SHANE’S EXCELLENT NEW WORDS: From the ethereal to the ephemeral in a mere seven days.


In last week’s installment, I spoke of reconnecting with Ben, an old friend. In yet another of life’s transitions, I’ve resumed public tippling and our trip to Bountiful (saloons) yielded the word “ethereal” as meat for my writing.

It turns out, I struck a nerve, though not in the intended target. Ethereal happens to be a word seared into the psyche of another friend of more recent acquaintance, who picks up the story here.

He may or may not be referring to himself …

It seems this friend was a precocious sort who nearly almost well-nigh virtually and approximately earned a berth in the Scripps National Spelling Bee, circa eons ago. And “ethereal” most definitely came into play to thwart the friend’s ambition.

Now, back then, the national winner might prevail by spelling, oh, a word you’ve read here on this blog, so the degree of difficulty did not approach that of today’s championships. Kind of like the NBA.

As the regional field was winnowed to four, my friend tells me that visions of D.C. were twirling around the contestants. Then came today’s Excellent New Word.

The announcer called out “ephemeral.”

Piece of cake, thought our contestant. Spell it and watch the others fall. But remember, the competition was down to the last four. This might be the final round.

Being one of wide vocabulary, our aspirant hesitated and juggled a few options. “There IS this word ‘ethereal’ that a future sesquipedalian will use to troll a future bureaucrat,” mused our combatant, somehow peering into the far future of June 2017, the time of flying cars, celebrity presidents, and unqualified public housing directors.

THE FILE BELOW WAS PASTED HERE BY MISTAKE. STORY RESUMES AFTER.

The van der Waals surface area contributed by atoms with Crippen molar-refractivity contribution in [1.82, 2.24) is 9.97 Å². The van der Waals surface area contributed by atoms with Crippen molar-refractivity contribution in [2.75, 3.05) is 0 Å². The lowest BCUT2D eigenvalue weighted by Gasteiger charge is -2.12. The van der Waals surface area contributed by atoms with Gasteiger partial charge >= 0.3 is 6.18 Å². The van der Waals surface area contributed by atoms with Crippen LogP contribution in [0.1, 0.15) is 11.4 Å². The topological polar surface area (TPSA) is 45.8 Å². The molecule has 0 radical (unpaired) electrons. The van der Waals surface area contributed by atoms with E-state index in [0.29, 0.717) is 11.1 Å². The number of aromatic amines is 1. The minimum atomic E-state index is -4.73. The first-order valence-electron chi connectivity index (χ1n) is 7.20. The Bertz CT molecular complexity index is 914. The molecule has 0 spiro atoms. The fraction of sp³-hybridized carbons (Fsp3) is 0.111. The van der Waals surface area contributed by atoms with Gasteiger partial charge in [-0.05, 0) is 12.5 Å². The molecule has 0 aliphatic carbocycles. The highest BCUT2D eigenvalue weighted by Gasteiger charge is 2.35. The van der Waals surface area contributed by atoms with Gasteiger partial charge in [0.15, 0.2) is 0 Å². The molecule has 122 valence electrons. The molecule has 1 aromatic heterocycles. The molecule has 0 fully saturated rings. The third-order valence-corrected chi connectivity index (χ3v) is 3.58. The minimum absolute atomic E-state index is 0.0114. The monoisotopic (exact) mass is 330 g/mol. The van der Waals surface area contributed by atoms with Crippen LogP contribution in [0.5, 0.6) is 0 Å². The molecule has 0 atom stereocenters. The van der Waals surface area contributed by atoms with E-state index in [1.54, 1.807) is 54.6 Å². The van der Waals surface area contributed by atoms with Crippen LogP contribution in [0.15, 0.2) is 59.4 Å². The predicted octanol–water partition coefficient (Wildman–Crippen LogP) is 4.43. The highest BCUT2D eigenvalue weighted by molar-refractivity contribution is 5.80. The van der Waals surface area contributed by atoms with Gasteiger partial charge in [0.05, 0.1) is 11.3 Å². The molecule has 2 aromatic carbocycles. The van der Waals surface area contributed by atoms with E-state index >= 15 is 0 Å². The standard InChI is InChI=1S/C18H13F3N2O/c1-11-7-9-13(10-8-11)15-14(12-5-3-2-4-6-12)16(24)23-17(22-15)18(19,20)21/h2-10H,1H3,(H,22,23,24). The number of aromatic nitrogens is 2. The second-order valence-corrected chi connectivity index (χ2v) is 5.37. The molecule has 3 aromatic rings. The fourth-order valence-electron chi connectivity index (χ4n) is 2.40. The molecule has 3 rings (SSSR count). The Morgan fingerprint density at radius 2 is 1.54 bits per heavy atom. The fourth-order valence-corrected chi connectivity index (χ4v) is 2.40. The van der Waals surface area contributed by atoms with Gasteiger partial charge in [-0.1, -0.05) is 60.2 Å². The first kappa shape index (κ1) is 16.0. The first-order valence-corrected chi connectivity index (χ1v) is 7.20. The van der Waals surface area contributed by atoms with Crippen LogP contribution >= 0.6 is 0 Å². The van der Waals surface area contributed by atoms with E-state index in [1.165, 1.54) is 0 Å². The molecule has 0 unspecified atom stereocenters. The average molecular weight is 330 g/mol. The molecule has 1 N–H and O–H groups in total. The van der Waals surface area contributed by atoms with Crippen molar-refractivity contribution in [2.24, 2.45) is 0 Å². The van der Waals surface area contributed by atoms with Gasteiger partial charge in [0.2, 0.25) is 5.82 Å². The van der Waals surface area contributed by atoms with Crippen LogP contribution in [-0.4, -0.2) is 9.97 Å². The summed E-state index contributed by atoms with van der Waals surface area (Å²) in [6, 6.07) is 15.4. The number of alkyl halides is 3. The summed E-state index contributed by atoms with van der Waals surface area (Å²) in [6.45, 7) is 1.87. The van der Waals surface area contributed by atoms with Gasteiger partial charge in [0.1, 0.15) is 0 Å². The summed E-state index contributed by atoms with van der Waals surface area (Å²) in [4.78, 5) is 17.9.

“E-P-H-E-M-E-R … … E-A-L.” Thank you for playing.
[ih-fem-er-uh l]

1. lasting a very short time; short-lived; transitory:
the ephemeral joys of childhood.

2. lasting but one day:
an ephemeral flower.

3. anything short-lived, as certain insects.

Thank you, Noah Webster.

Why is it a spelling “bee” and not a spelling “scrum” or “ordeal”?

The word bee, as used in spelling bee, is one of those language puzzles that has never been satisfactorily accounted for. A fairly old and widely-used word, it refers to a community social gathering at which friends and neighbors join together in a single activity (sewing, quilting, barn raising, etc.) usually to help one person or family.

The earliest known example in print is a spinning bee, in 1769. Other early occurrences are husking bee (1816), apple bee (1827), and logging bee (1836). Spelling bee is apparently an American term. It first appeared in print in 1875, but it seems certain that the word was used orally for several years before that.

And what of the origins of the Scripps National Spelling Bee? They’re closer than you might think.

Who’s based in Kentucky and started the National Spelling Bee? This newspaper

Almost 100 years ago, before computers or spell check, a Kentucky institution thought kids should be more excited about spelling — so it started the contest that has become the long-running National Spelling Bee.

That institution was the Courier-Journal.

Playwright Tony Kushner provides a sentence for the word ephemeral.

“So I think I’ll say the obvious thing: theater is ephemeral. When a production is done, it’s gone forever. You can take pictures of it. You can make a film of it. But it’s not the production. It’s not the same thing.”

Though not to neglect ephemereal:

Soon we’ll be looking back on the Gahan Era as an ephemereal interlude in the city’s long history.